|Cited Patent||Filing date||Publication date||Applicant||Title|
|US3698377 *||May 7, 1971||Oct 17, 1972||Hoover Co||Gas-fired forced convection ovens|
|US3861378 *||Aug 27, 1969||Jan 21, 1975||Lincoln Mfg Co||Reversible air flow oven|
|US4062983 *||Aug 11, 1976||Dec 13, 1977||National Equipment Corporation||Method for maintaining heat and moisture in food|
|US4322204 *||Nov 10, 1980||Mar 30, 1982||Rene Voegtlin||Hot air recirculation baking oven|
|US4357522 *||Dec 17, 1980||Nov 2, 1982||Bosch-Siemens Hausgerate Gmbh||Baking oven|
|US4387841||Mar 20, 1981||Jun 14, 1983||E. I. Du Pont De Nemours And Company||Film diversion apparatus|
|US4426923 *||Sep 27, 1982||Jan 24, 1984||Takashi Ohata||Storage device for processed foods|
|US4597193 *||Sep 28, 1984||Jul 1, 1986||Kallfass Verpackungsmaschinen Gmbh||Shrinking tunnel|
|US4722683 *||Jan 13, 1987||Feb 2, 1988||Vulcan-Hart Corporation||Rethermalization oven|
|US4771163||Jun 15, 1987||Sep 13, 1988||Brute Kitchen Equipment Company Inc.||Baking oven|
|US4779604 *||Aug 8, 1985||Oct 25, 1988||Koenig Helmut||Baking oven|
|US4813398 *||May 9, 1988||Mar 21, 1989||Hobart Corporation||Convection oven|
|US4941824||May 12, 1989||Jul 17, 1990||Heinz Holter||Method of and apparatus for cooling and cleaning the roof and environs of a coke oven|
|US4984557 *||Apr 15, 1987||Jan 15, 1991||Koenig Helmut||Baking oven|
|US5228385 *||Mar 3, 1992||Jul 20, 1993||Friedrich Metal Products Co., Inc.||Convection oven for bakery goods|
|US5497760 *||Oct 17, 1994||Mar 12, 1996||G. S. Blodgett Corporation||Convection oven with power induced back draft flow|
|US5617839||Feb 26, 1996||Apr 8, 1997||Premark Feg Corporation||Rack oven|
|US5801362 *||Nov 13, 1995||Sep 1, 1998||Hudson Standard Corporation||Portable electric oven with fan and motor arrangement for improved heated air flow and motor cooling|
|US5816234 *||Jun 30, 1997||Oct 6, 1998||Vasan; Laxminarasimhan||Convection oven|
|US6049995||Apr 20, 1999||Apr 18, 2000||Megtec Systems, Inc.||Infrared dryer with air purge shutter|
|US6195909||Mar 15, 2000||Mar 6, 2001||Megtec Systems, Inc.||Infrared dryer with air purge shutter|
|US6399930 *||Jul 6, 2001||Jun 4, 2002||The Garland Group||Combination convection/microwave oven|
|US6564699 *||Dec 16, 1999||May 20, 2003||Dunkin' Donuts||Proofer and process for producing extended shelf life yeast-raised baked goods and extended shelf life yeast-raised baked goods|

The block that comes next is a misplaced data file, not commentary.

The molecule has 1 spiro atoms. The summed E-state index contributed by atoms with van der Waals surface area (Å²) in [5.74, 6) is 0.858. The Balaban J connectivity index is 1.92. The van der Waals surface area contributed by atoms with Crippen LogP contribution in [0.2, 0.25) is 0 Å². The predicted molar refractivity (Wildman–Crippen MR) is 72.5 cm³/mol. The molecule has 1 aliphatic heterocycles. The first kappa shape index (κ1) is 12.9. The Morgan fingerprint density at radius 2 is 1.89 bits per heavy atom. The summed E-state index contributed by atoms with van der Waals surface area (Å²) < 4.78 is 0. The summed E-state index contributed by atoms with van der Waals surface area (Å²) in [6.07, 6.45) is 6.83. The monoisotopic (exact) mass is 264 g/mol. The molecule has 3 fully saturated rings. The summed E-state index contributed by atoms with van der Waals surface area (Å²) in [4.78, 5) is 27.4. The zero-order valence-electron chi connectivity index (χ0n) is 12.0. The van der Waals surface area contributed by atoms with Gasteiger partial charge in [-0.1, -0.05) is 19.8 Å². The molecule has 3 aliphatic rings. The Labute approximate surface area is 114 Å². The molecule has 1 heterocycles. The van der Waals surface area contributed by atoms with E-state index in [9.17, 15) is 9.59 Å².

|US6576030||Jul 17, 2001||Jun 10, 2003||Btu International, Inc.||Filtering apparatus|
|US6593549||Nov 30, 2001||Jul 15, 2003||Intel Corporation||Cooling device/heater assembly including a supporting bracket for a reflow oven|
|US6854457 *||Apr 15, 2003||Feb 15, 2005||Premark Feg L.L.C.||Convection oven and related cooking air flow system|
|US6894252 *||Apr 10, 2003||May 17, 2005||Premark Feg L.L.C.||Dough proofing apparatus and related methods|
|US20040026401 *||Mar 27, 2003||Feb 12, 2004||The Garland Group||Convection oven with laminar airflow and method|
|US20040040950 *||Aug 30, 2002||Mar 4, 2004||Philip Carbone||Convection oven with forced airflow circulation zones|
|US20040200823||Apr 10, 2003||Oct 14, 2004||Hans Paller||Dough proofing apparatus and related methods|
|AU4155178A||Title not available|
|DE2557867A1||Dec 22, 1975||Jun 30, 1977||Bosch Siemens Hausgeraete||Air circulating oven for baking and roasting - has fan to create turbulence with zoned heating through partition slots|
|DE4007198A1||Mar 7, 1990||Oct 10, 1991||Eloma Gmbh||Electric cooking oven with hot air circulation - provides two partial air streams directed forwards and directly onto cooked food|
|Citing Patent||Filing date||Publication date||Applicant||Title|
|US9204661||Oct 28, 2013||Dec 8, 2015||Illionois Tool Works Inc.||Rack oven with direct fire heating system|
|US9372000||Aug 28, 2013||Jun 21, 2016||Illinois Tool Works Inc.||Oven with recirculation of combustion exhaust gases|
|US20110253123 *||Oct 23, 2009||Oct 20, 2011||Rational Ag||Flow directing device for a cooking appliance|
|U.S. Classification||219/400, 99/474, 126/21.00A|
|International Classification||F24C1/00, A21B1/50, A21B1/44, F24C15/32, A21B1/26, A21B1/00|
|Cooperative Classification||F24C15/322, A21B1/26|
|European Classification||A21B1/26, F24C15/32B|
|Sep 18, 2003||AS||Assignment|
Owner name: PREMARK FEG L.L.C., DELAWARE
Free format text: ASSIGNMENT OF ASSIGNORS INTEREST;ASSIGNOR:PALLER, HANS;REEL/FRAME:014548/0364
Effective date: 20030916
|Jul 8, 2008||CC||Certificate of correction|
|May 20, 2011||FPAY||Fee payment|
Year of fee payment: 4
|May 20, 2015||FPAY||Fee payment|
Year of fee payment: 8